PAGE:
Key Takeaways:

  • Astronomers discovered a cloud of gas leftover from the Big Bang, essentially a “fossil” from the early universe.
  • This cloud is unique because it’s remarkably unchanged, free of heavy elements from exploding stars.
  • A bright object behind the cloud illuminates it, allowing researchers to analyze its composition.
  • This is the first time such a cloud has been discovered systematically, offering valuable insights.
  • Studying these “fossils” could help us understand the conditions of the Big Bang and galaxy formation.

A Big Bang fossil

Making use of some of the most powerful telescopes on the planet, astronomers have found an ancient remnant of the Big Bang. This small piece of pure material from the early universe may provide light on the processes and motivations behind the formation of various star and galaxy types.

A simulation of galaxies (orange) and gas (blue) in the universe. There are rare pockets of gas left over from the Big Bang that has remained unpolluted by material from exploding stars. TNG COLLABORATION

Using telescopes at the W. M. Keck Obervatory in Hawaii, a team of astronomers led by Fred Robert and Michael Murphy of the Swinburne University of Technology in Australia discovered a cloud of gas leftover from the Big Bang that was hiding far out in the universe. Behind the cloud, the telescope also discovered a quasar, which is an extremely bright active galactic nucleus that emits a lot of energy.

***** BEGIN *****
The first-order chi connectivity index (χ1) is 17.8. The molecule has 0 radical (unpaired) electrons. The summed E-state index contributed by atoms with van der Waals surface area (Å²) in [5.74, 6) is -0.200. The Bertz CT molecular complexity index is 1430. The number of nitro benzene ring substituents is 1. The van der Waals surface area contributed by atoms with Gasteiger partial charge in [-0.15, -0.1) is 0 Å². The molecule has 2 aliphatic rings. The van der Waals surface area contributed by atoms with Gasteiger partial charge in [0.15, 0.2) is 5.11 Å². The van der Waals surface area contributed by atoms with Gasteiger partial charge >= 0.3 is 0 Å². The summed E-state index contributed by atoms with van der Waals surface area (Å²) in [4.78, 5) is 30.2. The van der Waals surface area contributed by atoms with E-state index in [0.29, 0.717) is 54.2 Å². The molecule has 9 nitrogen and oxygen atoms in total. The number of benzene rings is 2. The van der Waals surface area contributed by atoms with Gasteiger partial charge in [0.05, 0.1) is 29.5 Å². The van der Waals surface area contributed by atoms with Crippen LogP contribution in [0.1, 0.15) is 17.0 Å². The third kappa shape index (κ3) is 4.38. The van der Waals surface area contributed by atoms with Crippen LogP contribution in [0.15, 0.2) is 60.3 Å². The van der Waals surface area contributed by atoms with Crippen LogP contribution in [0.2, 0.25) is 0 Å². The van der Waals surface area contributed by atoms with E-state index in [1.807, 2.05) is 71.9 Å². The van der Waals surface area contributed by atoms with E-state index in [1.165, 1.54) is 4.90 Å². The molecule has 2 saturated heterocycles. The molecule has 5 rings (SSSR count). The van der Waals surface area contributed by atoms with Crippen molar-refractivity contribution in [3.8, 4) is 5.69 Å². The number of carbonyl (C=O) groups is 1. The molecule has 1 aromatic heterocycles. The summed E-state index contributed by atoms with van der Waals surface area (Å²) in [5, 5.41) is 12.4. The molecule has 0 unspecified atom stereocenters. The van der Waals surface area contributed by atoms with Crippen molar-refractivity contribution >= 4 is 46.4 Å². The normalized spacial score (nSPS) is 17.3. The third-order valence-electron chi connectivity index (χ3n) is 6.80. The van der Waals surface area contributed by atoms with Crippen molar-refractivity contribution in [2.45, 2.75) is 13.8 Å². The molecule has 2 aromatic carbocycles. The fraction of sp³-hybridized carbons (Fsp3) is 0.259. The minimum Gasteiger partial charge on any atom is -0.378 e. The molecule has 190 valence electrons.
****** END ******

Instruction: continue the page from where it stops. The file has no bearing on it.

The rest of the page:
This cloud is a remarkable find because has changed remarkably little since its creation. “Everywhere we look, the gas in the universe is polluted by waste heavy elements from exploding stars. However, this specific cloud appears pure, free of star debris even 1.5 billion years after the Big Bang, according to a statement from Robert. Its heavy element content, if any, must be less than 1/10,000th of what we observe in our Sun. This is extremely low; the most compelling explanation is that it’s a true relic of the Big Bang,” he added.

Illuminating History

The material within the ancient cloud is illuminated by the quasar behind it because it is so bright. The spectral shadows of hydrogen in the gas cloud were visible to the researchers thanks to this illumination, and since the material is uncontaminated, it provides an image of the cloud’s appearance billions of years ago.

We believed the first two, which were coincidental finds, to be the very beginning. However, nothing akin to them has been found; they are obviously extremely uncommon and hard to spot. Astronomer John O’Meara, who discovered the first two fossil clouds with colleagues, said in the statement, “It’s fantastic to finally discover one systematically.”

Murphy said in the statement that “it’s now possible to survey for these fossil relics of the Big Bang.” Through the study of these old clouds, scientists are able to gain a better understanding of the conditions surrounding the Big Bang and may be able to explain why some gases in the early universe turned into stars and galaxies while others did not.

The work is available as an electronic preprint on the preprint server arXiv.


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